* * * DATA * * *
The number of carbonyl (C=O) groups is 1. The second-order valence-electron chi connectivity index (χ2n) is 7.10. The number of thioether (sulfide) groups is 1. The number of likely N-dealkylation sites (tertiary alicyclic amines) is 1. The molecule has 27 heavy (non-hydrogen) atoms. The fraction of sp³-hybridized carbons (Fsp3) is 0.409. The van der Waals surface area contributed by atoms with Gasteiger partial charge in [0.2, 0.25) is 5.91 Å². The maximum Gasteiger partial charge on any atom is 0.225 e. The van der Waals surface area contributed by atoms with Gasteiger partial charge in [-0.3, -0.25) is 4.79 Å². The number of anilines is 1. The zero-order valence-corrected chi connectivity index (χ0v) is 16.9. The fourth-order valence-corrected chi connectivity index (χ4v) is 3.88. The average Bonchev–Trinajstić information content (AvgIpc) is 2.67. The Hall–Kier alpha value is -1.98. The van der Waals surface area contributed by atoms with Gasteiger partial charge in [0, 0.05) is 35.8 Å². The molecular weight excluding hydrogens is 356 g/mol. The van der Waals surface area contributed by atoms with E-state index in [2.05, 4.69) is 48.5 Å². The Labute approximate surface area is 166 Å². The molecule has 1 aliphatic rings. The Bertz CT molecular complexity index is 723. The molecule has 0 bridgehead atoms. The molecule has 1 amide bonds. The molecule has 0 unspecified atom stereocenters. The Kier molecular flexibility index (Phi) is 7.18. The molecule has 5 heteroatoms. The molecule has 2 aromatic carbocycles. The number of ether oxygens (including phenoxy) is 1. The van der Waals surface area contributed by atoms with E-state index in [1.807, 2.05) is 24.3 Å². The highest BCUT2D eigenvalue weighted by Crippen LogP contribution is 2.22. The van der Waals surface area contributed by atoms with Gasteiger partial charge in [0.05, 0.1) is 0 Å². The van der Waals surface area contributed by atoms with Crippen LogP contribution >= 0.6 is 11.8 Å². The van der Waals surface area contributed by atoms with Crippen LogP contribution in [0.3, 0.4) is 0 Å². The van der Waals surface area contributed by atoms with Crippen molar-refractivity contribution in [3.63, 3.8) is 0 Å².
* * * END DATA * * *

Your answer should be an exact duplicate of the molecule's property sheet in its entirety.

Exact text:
The number of carbonyl (C=O) groups is 1. The second-order valence-electron chi connectivity index (χ2n) is 7.10. The number of thioether (sulfide) groups is 1. The number of likely N-dealkylation sites (tertiary alicyclic amines) is 1. The molecule has 27 heavy (non-hydrogen) atoms. The fraction of sp³-hybridized carbons (Fsp3) is 0.409. The van der Waals surface area contributed by atoms with Gasteiger partial charge in [0.2, 0.25) is 5.91 Å². The maximum Gasteiger partial charge on any atom is 0.225 e. The van der Waals surface area contributed by atoms with Gasteiger partial charge in [-0.3, -0.25) is 4.79 Å². The number of anilines is 1. The zero-order valence-corrected chi connectivity index (χ0v) is 16.9. The fourth-order valence-corrected chi connectivity index (χ4v) is 3.88. The average Bonchev–Trinajstić information content (AvgIpc) is 2.67. The Hall–Kier alpha value is -1.98. The van der Waals surface area contributed by atoms with Gasteiger partial charge in [0, 0.05) is 35.8 Å². The molecular weight excluding hydrogens is 356 g/mol. The van der Waals surface area contributed by atoms with E-state index in [2.05, 4.69) is 48.5 Å². The Labute approximate surface area is 166 Å². The molecule has 1 aliphatic rings. The Bertz CT molecular complexity index is 723. The molecule has 0 bridgehead atoms. The molecule has 1 amide bonds. The molecule has 0 unspecified atom stereocenters. The Kier molecular flexibility index (Phi) is 7.18. The molecule has 5 heteroatoms. The molecule has 2 aromatic carbocycles. The number of ether oxygens (including phenoxy) is 1. The van der Waals surface area contributed by atoms with E-state index in [1.807, 2.05) is 24.3 Å². The highest BCUT2D eigenvalue weighted by Crippen LogP contribution is 2.22. The van der Waals surface area contributed by atoms with Gasteiger partial charge in [0.05, 0.1) is 0 Å². The van der Waals surface area contributed by atoms with Crippen LogP contribution >= 0.6 is 11.8 Å². The van der Waals surface area contributed by atoms with Crippen LogP contribution in [0.3, 0.4) is 0 Å². The van der Waals surface area contributed by atoms with Crippen molar-refractivity contribution in [3.63, 3.8) is 0 Å².